Congress often chooses simply to establish overall goals and objectives when crafting legislation, leaving the specifics to the expertise of the executive branch to work out. So long as the intent of the law is clear, agencies are usually capable of implementing it in a reasonable and timely manner.
Congressional intent is not always as apparent as it needs to be, however, and neither is the language of a law always well-cast. In such instances, it often falls to the courts to decide what Congress meant when it enacted the law and whether the manner in which an agency intends to apply it conforms to other laws and the U.S. Constitution.
This installment of the Here Come the (Trump) Judges series discusses how federal trial and appellate court judges—including the justices of the Supreme Court (SCOTUS)—go about making sense of enacted laws when confusion and conflicts arise.
Today’s discussion also addresses an often-overlooked opportunity for clean energy and climate advocates to influence the down-the-line decisions of both the implementing agencies and the courts even before a bill is signed into law.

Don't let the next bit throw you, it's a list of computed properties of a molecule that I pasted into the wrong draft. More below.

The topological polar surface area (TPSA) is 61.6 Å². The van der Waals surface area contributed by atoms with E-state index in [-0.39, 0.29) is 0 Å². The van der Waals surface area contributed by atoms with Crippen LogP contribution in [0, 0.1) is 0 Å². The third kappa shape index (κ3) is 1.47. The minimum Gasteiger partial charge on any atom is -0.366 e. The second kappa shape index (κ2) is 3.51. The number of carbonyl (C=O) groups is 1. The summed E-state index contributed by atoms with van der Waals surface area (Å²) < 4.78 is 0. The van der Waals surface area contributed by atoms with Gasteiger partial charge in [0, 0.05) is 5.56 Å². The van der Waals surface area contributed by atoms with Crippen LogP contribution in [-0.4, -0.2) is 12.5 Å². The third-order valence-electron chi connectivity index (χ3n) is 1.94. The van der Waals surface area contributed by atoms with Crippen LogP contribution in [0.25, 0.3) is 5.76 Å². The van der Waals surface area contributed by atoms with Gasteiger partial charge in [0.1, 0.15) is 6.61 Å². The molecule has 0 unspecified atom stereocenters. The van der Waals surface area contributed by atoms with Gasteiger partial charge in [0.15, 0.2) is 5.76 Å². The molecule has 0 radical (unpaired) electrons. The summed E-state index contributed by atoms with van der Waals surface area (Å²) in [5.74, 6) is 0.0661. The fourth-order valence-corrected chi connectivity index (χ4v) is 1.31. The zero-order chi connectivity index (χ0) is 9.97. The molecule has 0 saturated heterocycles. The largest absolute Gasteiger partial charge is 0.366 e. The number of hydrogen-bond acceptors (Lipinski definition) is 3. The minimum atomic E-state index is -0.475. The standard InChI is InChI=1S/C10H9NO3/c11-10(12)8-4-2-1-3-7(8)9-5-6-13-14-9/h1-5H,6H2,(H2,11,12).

When Judges Matter
The mark of the judiciary is made in its interpretation and application of various Constitutional provisions, laws, and legal precedents. How a judicial opinion is arrived at is a function of many factors, not the least of these is the legal philosophy a jurist brings with them and refines once ensconced on the federal bench.
To resolve conflicts and to provide clarity judges rely upon various sources, e.g., other laws, legislative histories, rules of procedure, ancient canons of English common law, established judicial precedents, scientific/expert data, common sense, etc. Interpretation, no matter how well-grounded, is not an exact science; it is to a large degree a subjective exercise.